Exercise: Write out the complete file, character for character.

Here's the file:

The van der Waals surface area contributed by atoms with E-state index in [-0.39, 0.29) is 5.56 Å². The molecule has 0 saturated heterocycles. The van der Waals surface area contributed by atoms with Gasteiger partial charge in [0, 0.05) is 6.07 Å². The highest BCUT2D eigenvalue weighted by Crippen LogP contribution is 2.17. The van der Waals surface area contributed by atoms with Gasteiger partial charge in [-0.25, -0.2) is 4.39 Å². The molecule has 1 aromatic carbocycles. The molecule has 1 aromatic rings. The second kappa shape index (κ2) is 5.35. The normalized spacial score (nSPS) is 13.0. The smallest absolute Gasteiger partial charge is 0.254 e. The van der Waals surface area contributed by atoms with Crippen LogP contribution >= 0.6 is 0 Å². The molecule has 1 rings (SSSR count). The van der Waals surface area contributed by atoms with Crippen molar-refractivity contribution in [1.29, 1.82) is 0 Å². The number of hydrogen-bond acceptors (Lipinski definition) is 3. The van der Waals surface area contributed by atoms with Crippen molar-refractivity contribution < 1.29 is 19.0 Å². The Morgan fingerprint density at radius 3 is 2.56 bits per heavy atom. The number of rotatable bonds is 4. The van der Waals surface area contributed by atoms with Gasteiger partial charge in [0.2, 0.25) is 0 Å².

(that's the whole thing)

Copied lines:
The van der Waals surface area contributed by atoms with E-state index in [-0.39, 0.29) is 5.56 Å². The molecule has 0 saturated heterocycles. The van der Waals surface area contributed by atoms with Gasteiger partial charge in [0, 0.05) is 6.07 Å². The highest BCUT2D eigenvalue weighted by Crippen LogP contribution is 2.17. The van der Waals surface area contributed by atoms with Gasteiger partial charge in [-0.25, -0.2) is 4.39 Å². The molecule has 1 aromatic carbocycles. The molecule has 1 aromatic rings. The second kappa shape index (κ2) is 5.35. The normalized spacial score (nSPS) is 13.0. The smallest absolute Gasteiger partial charge is 0.254 e. The van der Waals surface area contributed by atoms with Crippen LogP contribution >= 0.6 is 0 Å². The molecule has 1 rings (SSSR count). The van der Waals surface area contributed by atoms with Crippen molar-refractivity contribution in [1.29, 1.82) is 0 Å². The number of hydrogen-bond acceptors (Lipinski definition) is 3. The van der Waals surface area contributed by atoms with Crippen molar-refractivity contribution < 1.29 is 19.0 Å². The Morgan fingerprint density at radius 3 is 2.56 bits per heavy atom. The number of rotatable bonds is 4. The van der Waals surface area contributed by atoms with Gasteiger partial charge in [0.2, 0.25) is 0 Å².